It seems that I completely broke the mold on her build. Soon after, I built Wee Bot 1.0. The Wee Bot series has since been replaced with the Teen Bot series, but both have been fraught with bugs. I still can’t get him to work right, even on the current revision, Teen Bot 15.0. He’s completely unpredictable. Sometimes, he does exactly what he’s programmed to, but other times he’s defiant and rebellious, and fails to perform even the most simple of tasks. I haven’t given up on him yet, but he’s certainly not a finished work. Especially with the relative ease of interaction with Jennifer, Teen Bot has been quite the frustration from time to time. It was admittedly a pretty scary decision to identify him as a ‘Bot’ to the rest of the world so early on. To my surprise, people have accepted him despite his surly attitude and questionable judgment algorithms.

You must be wondering why I did it. The answer is simple. I was lonely. You don’t think that a guy like me could actually attract a woman like Jennifer do you? Not a chance, building one from scratch was the only viable option for me. And would I do it all over again? Yes I would, in a heartbeat. I do regret that I haven’t been truthful to my loyal readers though. Now that I’ve put all this out in the open, I hope you can find it in your hearts to forgive me. And, please don’t judge Jennifer for my actions. Please do keep reading and commenting on her blog. She didn’t ask for any of this. Well, except for that party where she glitched out and burned the curtains. Hopefully all those bugs are now behind us.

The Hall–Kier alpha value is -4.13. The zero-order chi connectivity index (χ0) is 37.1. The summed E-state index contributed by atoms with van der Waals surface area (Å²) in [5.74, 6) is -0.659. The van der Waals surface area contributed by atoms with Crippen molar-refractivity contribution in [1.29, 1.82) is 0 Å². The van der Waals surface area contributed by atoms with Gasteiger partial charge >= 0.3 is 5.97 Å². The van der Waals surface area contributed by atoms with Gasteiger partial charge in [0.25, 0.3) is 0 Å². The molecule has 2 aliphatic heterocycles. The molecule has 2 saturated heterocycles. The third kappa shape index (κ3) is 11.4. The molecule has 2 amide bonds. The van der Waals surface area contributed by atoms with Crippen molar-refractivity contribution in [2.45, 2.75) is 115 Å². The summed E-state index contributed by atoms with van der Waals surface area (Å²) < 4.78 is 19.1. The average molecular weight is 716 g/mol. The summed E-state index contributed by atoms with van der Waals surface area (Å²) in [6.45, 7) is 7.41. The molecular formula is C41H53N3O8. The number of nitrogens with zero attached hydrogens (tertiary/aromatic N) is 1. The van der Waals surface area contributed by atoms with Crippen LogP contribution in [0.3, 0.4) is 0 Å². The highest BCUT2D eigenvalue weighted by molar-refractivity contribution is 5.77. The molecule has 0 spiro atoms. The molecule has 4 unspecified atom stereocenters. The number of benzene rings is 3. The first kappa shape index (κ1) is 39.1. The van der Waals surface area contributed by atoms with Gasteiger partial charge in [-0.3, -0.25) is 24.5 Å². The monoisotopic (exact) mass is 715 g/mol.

“Smart” Guns

My lovely wife points this out.

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The pistol itself is pretty. It has lovely lines and is pleasing to the eye. Although I’d like to get on board with the whole idea of techy guns, I live in real life. Jennifer brings up the question of batteries, which is a good one. When you need to charge or replace the batteries in your watch or gun, does that mean that the gun isn’t available for defensive use? Damn, someone is breaking down the door, but my gun is on the charger with my phone and e-cig! The question of batteries only scratches the surface of the fail here.

The concept of my gun only working for me is a lovely one I guess, but I know that two out of three printer drivers won’t work on my laptop’s OS to send print jobs to the laser printer. The one driver that does work doesn’t like certain image files or font sets.

I know that there are movies that won’t play on our Blu Ray player unless we have the latest firmware, and it’s difficult to predict when it will happen. What happens when your pistol needs a firmware update? Cleaning guns is one thing, but how would you like the routine of clean and download/install firmware?

Sometimes our router crashes and our network fails to network. I know how often I have to restart the router because the network has crashed. Better not have a gunfight during an update.